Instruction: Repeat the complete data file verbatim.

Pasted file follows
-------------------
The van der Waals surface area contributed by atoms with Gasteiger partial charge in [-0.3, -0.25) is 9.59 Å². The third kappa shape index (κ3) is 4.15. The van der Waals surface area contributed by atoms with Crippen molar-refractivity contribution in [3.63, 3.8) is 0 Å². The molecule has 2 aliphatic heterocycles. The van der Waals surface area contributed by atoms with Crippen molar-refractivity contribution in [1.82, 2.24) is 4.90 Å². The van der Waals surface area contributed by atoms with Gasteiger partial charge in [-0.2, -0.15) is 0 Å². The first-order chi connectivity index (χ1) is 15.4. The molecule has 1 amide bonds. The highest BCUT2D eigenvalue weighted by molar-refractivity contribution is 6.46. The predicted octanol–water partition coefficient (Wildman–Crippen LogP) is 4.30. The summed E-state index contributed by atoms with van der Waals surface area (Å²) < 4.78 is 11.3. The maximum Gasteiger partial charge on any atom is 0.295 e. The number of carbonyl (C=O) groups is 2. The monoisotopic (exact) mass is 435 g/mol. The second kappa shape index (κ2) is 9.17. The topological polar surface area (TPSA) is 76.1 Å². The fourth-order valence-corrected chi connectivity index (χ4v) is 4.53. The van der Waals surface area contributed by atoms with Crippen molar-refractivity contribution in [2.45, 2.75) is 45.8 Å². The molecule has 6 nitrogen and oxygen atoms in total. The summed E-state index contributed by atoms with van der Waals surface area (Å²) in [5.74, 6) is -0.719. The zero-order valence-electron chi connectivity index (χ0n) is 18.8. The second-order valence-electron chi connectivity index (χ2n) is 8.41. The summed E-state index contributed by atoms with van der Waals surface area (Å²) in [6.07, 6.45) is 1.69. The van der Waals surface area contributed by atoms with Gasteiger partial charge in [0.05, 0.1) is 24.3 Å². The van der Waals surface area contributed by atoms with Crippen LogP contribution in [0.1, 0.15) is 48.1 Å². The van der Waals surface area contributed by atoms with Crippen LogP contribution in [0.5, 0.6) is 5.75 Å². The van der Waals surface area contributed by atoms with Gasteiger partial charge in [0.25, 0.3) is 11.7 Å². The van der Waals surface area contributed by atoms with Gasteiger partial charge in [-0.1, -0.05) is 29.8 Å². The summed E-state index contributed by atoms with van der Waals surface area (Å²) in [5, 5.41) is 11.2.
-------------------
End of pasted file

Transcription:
The van der Waals surface area contributed by atoms with Gasteiger partial charge in [-0.3, -0.25) is 9.59 Å². The third kappa shape index (κ3) is 4.15. The van der Waals surface area contributed by atoms with Crippen molar-refractivity contribution in [3.63, 3.8) is 0 Å². The molecule has 2 aliphatic heterocycles. The van der Waals surface area contributed by atoms with Crippen molar-refractivity contribution in [1.82, 2.24) is 4.90 Å². The van der Waals surface area contributed by atoms with Gasteiger partial charge in [-0.2, -0.15) is 0 Å². The first-order chi connectivity index (χ1) is 15.4. The molecule has 1 amide bonds. The highest BCUT2D eigenvalue weighted by molar-refractivity contribution is 6.46. The predicted octanol–water partition coefficient (Wildman–Crippen LogP) is 4.30. The summed E-state index contributed by atoms with van der Waals surface area (Å²) < 4.78 is 11.3. The maximum Gasteiger partial charge on any atom is 0.295 e. The number of carbonyl (C=O) groups is 2. The monoisotopic (exact) mass is 435 g/mol. The second kappa shape index (κ2) is 9.17. The topological polar surface area (TPSA) is 76.1 Å². The fourth-order valence-corrected chi connectivity index (χ4v) is 4.53. The van der Waals surface area contributed by atoms with Crippen molar-refractivity contribution in [2.45, 2.75) is 45.8 Å². The molecule has 6 nitrogen and oxygen atoms in total. The summed E-state index contributed by atoms with van der Waals surface area (Å²) in [5.74, 6) is -0.719. The zero-order valence-electron chi connectivity index (χ0n) is 18.8. The second-order valence-electron chi connectivity index (χ2n) is 8.41. The summed E-state index contributed by atoms with van der Waals surface area (Å²) in [6.07, 6.45) is 1.69. The van der Waals surface area contributed by atoms with Gasteiger partial charge in [0.05, 0.1) is 24.3 Å². The van der Waals surface area contributed by atoms with Crippen LogP contribution in [0.1, 0.15) is 48.1 Å². The van der Waals surface area contributed by atoms with Crippen LogP contribution in [0.5, 0.6) is 5.75 Å². The van der Waals surface area contributed by atoms with Gasteiger partial charge in [0.25, 0.3) is 11.7 Å². The van der Waals surface area contributed by atoms with Gasteiger partial charge in [-0.1, -0.05) is 29.8 Å². The summed E-state index contributed by atoms with van der Waals surface area (Å²) in [5, 5.41) is 11.2.